A federal appeals court ruled that a state statute requiring government contractors to pledge not to boycott Israel violates the First Amendment. What’s in the decision?
Latest in First Amendment
In a new Wall Street Journal op-ed, Philip Hamburger argues that “the government, in working through private companies, is abridging the freedom of speech.” This argument doesn’t hold water.
Some observers have argued that the First Amendment protects President Trump from conviction before the Senate for his inflammatory rhetoric. Senators should not take this argument seriously.
The secretary of state has accidentally shed light on the burdensome restrictions that the State Department puts on its overseas employees and their families.
The philosopher’s analysis in the midst of the Red Scare suggests a different way of understanding current debates about the suppression of ideas.
Judge Royce Lamberth of the U.S. District Court for the District of Columbia denied the government's motion for a temporary restraining order to block distribution of the new memoir by former national security advisor John Bolton. Though Judge Lamberth ruled that "Bolton’s unilateral conduct raises grave national security concerns," he found that "the horse is out of the barn" regarding Bolton's memoir—which will be published on June 23—and wrote that, "For reasons that hardly need to be stated, the Court will not order a nationwide seizure and destruction of a political memoir."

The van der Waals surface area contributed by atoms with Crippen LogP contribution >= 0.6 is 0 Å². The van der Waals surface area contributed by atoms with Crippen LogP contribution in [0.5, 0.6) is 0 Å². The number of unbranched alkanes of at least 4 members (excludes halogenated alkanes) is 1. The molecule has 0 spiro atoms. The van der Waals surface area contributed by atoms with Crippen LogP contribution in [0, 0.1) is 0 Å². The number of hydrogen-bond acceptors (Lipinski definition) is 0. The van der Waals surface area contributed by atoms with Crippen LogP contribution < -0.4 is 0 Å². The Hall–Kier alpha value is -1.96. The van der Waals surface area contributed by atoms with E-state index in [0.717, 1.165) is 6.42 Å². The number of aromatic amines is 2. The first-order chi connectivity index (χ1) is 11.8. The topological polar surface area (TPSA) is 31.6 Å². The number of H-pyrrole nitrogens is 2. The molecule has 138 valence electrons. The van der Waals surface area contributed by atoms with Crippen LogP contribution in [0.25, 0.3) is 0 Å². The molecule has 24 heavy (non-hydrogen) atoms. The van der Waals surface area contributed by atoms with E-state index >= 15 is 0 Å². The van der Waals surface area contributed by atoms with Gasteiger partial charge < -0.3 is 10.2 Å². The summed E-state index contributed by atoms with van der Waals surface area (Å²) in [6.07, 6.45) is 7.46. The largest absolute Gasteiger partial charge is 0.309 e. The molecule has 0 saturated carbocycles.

Bolton’s lawyers persuasively argue that the court lacks the authority to issue the requested injunction. They also show why his non-disclosure agreements are narrower than the government portrays, and how irregular his pre-clearance review process was.
Judge Lamberth will convene a hearing on June 19 at 1:00 p.m. to consider the government's petition for a temporary restraining order and motion for preliminary injunction. What are the relevant legal issues at play, and what questions should Lamberth ask the government?
After suing former national security advisor John Bolton for his alleged breach of nondisclosure agreements related to the publication of his book, "The Room Where it Happens," the Trump administration has filed for a temporary restraining order against the book's release. The application is available here and below.
The government faces many hurdles.